Wraith Definition

rāth
wraiths
noun
wraiths
A ghost.
Webster's New World
The spectral figure of a person supposedly seen as a premonition just before that person's death.
Webster's New World
Something faint or insubstantial.
American Heritage

Other Word Forms of Wraith

Noun

Singular:
wraith
Plural:
wraiths

Origin of Wraith

  • The first attestation dates to 1513, in the Middle Scots translation alone of Aeneid: "Nor áµ¹it na vayn wrathys nor gaiftis quent Thi char conftrenyt bakwart forto went," "Syklyke as that, thai fay, in diuers placis The wraithis walkis of goiftis that ar ded," "Thydder went this wrath or fchaddo of Ene, That femyt, all abafyt, faft to fle,".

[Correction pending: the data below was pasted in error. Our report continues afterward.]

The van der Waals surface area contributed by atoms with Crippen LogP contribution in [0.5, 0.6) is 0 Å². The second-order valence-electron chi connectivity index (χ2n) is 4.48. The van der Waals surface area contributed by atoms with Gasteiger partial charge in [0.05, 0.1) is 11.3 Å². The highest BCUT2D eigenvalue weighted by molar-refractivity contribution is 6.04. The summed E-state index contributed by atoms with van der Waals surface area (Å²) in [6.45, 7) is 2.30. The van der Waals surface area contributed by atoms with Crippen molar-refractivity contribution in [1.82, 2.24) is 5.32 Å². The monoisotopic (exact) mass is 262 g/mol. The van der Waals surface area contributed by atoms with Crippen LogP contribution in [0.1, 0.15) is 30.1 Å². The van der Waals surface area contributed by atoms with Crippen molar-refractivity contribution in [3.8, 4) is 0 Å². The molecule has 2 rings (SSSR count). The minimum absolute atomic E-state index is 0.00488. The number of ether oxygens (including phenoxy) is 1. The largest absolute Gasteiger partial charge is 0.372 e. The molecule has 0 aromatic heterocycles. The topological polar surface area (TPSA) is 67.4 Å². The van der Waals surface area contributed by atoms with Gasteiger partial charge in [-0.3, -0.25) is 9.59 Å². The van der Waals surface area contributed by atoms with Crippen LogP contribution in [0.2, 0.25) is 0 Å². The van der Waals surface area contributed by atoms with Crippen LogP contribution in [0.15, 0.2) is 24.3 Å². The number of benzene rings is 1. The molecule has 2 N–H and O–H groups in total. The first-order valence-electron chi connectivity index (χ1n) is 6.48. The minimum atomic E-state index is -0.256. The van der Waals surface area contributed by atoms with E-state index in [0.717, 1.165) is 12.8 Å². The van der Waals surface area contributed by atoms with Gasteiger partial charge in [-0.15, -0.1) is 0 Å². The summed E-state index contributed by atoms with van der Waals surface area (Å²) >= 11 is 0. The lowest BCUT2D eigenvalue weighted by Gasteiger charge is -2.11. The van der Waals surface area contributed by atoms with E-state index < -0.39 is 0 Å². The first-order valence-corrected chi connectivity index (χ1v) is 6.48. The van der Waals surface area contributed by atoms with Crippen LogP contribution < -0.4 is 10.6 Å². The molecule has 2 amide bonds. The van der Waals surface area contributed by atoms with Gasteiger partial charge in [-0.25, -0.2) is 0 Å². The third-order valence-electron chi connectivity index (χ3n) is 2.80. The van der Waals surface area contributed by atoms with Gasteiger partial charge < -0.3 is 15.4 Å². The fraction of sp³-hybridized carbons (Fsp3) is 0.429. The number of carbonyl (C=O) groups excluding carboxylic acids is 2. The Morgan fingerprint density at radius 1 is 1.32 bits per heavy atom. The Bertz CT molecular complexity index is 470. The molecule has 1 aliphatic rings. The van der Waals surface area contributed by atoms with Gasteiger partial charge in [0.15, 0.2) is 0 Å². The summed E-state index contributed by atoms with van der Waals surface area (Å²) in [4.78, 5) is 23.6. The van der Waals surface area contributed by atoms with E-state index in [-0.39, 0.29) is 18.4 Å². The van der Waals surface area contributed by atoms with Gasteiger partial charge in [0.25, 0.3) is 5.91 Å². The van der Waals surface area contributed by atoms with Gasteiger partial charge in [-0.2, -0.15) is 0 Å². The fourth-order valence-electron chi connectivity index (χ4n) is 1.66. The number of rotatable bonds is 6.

From Wiktionary

  • The word has no certain etymology. J. R. R. Tolkien favored a link with writhe. Also compared are Scottish Gaelic warth and Old Norse vörðr (“watcher, guardian"), whence Icelandic vörður (“guard"). See wray/wreien and bewray; therefore "fama..figuras" becomes "wraithis".

    From Wiktionary

  • Origin unknown

    From American Heritage Dictionary of the English Language, 5th Edition

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